SCOTTSDALE, Ariz. – Jeff Keppinger had one word Wednesday for how he has been feeling during White Sox spring training.
“Tight,” he said before a morning workout at Camelback Ranch.
Three weeks into spring training, Keppinger doesn’t know when his shoulder will feel good enough to enter the Sox’s competition at third base.
He said he has felt pain nearly every time he has tried to throw since he had surgery to repair fraying in his rotator cuff and labrum in September.
Because of the limitations that pain brings, Sox manager Robin Ventura said Wednesday it is becoming increasingly more difficult to believe the player under contract for 2 more years and $8.5 million will start the season with the team rather than on the disabled list.
“Even when I started in the offseason, it has been hurting, and I just thought it was something I needed to work through,” Keppinger said. “I just kept going through it and going through it, and it never got better.
“… It’s very frustrating. I thought I had the surgery last year to get it fixed, and here I am dealing with the same thing. I don’t know.”
An MRI on Keppinger’s shoulder showed no structural damage, so he is trying to use proper stretching and rest to combat the pain, which he said is caused by pinching due to poor alignment in his shoulder. He is refraining from throwing until at least next week.
The pain only comes with an overhand motion, so he is able to take ground balls in workouts. But he said he is limited from many drills because his inability to throw is a disruption to the team. He said he also is trying to put in overtime in the weight and training rooms.
“The strength is there. I’ve been rehabbing since Day 1 of my surgery,” Keppinger said. “It’s just the loosening up part of it and stretching it back out is not coming as fast as I would like it to. Maybe I worked it before I got it stretched out, and it should have been the opposite way.”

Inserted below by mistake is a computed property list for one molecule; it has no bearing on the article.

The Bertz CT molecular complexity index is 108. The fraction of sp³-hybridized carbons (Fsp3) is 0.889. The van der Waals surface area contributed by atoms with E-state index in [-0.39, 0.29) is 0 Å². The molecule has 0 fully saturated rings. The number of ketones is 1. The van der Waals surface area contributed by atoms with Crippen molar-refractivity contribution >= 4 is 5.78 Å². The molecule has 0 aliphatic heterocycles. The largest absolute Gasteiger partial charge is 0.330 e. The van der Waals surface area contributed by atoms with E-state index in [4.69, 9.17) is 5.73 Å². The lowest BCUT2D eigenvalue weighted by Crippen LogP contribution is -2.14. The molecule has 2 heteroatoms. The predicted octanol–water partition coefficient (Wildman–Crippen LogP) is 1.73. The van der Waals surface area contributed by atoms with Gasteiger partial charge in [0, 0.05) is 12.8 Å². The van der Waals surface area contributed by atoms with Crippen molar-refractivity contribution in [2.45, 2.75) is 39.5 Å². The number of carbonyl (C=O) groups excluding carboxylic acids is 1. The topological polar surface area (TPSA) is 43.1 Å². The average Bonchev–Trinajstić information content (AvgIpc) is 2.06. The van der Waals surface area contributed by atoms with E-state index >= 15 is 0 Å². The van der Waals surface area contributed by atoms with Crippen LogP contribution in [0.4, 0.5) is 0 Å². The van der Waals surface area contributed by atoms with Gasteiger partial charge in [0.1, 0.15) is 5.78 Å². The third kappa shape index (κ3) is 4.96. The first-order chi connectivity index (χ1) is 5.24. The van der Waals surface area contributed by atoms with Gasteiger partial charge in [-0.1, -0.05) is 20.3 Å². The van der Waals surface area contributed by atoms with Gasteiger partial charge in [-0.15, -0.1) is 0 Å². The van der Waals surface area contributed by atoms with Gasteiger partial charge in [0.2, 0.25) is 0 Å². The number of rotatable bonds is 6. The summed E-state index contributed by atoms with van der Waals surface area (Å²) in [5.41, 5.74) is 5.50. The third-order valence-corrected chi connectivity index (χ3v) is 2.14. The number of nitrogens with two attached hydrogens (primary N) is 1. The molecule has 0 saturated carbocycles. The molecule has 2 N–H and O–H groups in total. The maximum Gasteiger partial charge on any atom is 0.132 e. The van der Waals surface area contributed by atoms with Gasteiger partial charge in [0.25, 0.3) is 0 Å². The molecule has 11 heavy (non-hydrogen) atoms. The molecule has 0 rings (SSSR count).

Keppinger has played in six games as the designated hitter this spring. He wasn’t sure at the end of last season if his shoulder affected his hitting, and it’s the same this spring, though he said he doesn’t feel any pain with that motion. He was 2-for-16 with three RBIs through Tuesday before receiving the day off Wednesday.
The Sox, however, have no need for an extra designated hitter while carrying Paul Konerko and Adam Dunn as a platoon at the position. Ventura said it will become more difficult to find Keppinger at-bats as the Sox go deeper into spring training, and they may have to settle for slotting him into minor league or B games.
“It’s looking more like it’s tougher to [start with him on the team] if he can’t throw,” Ventura said. “We have a lot of guys basically that can do that same thing. You know, it’s a somewhat short [time] to be able to do that, as of right now, unless he makes a miraculous comeback.”
If needed, the Sox have several options to replace him, including newcomer Matt Davidson and Conor Gillaspie, who Ventura said has looked sharper in his at-bats and more confident overall this year.